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Pokemon Go – Conspiracy Theorists Alarmed By Data Sharing



It’s been a big week for Nintendo – the resurrection of Pokémon as an augmented reality mobile game has grabbed the world, crashing servers and flooding streets with children (and a significant number of adults) trying to catch ‘em all.

Not everyone trusts Pokémon Go, though. The permissions users give up to install the app have led to suspicions, suspicions which are heightened by the connections of developer Niantic to United States intelligence agencies and Google. Both organisations’ hunger for masses of data are well documented.

All mobile applications require some permissions when being installed, which enable the software to run smoothly – Instagram needs to be allowed to access your device’s gallery for example.

Pokémon Go necessarily needs to access the camera and GPS of a device for the game to work. But when you consider that Niantic is backed by Google, the rest of the privacy policy makes for uncomfortable reading.

For example, Niantic may share “aggregated information and non-identifying information with third parties for research and analysis, demographic profiling, and other similar purposes,” as well as the more Orwellian permission to share the information “to government or law enforcement officials or private parties as we, in our sole discretion, believe necessary or appropriate: (a) to respond to claims, legal process (including subpoenas); (b) to protect our property, rights, and safety and the property, rights, and safety of a third party or the public in general; and (c) to identify and stop any activity that we consider illegal, unethical, or legally actionable activity.”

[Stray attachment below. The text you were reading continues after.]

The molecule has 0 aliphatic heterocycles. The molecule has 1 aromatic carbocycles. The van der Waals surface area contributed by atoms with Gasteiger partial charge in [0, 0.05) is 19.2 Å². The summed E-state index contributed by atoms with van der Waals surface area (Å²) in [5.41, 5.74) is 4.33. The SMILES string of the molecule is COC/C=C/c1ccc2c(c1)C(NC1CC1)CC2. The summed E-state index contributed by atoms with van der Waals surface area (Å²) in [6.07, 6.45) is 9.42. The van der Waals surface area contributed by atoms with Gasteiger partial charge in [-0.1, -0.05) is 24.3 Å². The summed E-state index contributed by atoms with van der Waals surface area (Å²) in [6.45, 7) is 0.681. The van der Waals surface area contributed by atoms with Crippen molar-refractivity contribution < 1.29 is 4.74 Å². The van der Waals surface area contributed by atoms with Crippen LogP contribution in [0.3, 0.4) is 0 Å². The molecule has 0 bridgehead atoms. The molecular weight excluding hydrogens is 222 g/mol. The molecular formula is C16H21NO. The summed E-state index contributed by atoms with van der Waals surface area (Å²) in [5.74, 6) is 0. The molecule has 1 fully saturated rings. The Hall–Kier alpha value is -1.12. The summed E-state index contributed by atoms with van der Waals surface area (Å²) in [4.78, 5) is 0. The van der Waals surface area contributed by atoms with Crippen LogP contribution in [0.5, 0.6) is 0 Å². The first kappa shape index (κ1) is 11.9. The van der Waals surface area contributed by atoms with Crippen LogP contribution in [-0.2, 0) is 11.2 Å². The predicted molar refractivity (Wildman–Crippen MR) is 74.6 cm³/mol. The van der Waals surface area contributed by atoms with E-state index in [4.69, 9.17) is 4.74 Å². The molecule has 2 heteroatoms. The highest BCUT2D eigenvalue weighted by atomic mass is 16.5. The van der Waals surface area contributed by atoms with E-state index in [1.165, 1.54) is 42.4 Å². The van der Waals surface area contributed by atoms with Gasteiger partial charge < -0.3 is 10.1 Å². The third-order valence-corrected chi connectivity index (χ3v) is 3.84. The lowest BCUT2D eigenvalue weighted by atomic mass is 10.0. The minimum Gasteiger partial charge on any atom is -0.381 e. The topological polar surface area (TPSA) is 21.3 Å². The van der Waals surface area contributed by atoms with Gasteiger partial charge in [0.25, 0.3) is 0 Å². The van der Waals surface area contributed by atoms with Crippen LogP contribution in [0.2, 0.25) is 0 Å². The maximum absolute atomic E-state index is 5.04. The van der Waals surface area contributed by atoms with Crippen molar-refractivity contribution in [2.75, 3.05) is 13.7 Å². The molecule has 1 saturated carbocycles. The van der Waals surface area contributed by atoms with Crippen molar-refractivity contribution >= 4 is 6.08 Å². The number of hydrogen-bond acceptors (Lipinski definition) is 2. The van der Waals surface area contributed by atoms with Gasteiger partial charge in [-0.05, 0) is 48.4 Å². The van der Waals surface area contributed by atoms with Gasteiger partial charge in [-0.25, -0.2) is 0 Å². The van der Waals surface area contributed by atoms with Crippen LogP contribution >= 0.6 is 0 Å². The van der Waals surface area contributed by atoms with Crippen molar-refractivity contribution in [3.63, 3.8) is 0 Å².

This is a massive amount of information about every user – including children under the age of 13, who need parental authorisation to play the game.

Every photo from Pokémon Go is sent back to a database with GPS coordinates and orientation. With access to information like this, the owner has a record of what’s going on wherever people are hunting down Pokémon – and seeing as the US Holocaust Museum in Washington has had to ask visitors to refrain from catching Pokémon on its premises, it seems there are few places that won’t be mapped soon.

Niantic was founded by John Hanke, who also founded a company called Keyhole – which received funding from the US Government’s National Geospatial-Intelligence Agency.

We’re not saying that Pokémon Go is a government tool to keep track of the population. But we’re not saying it isn’t, either!

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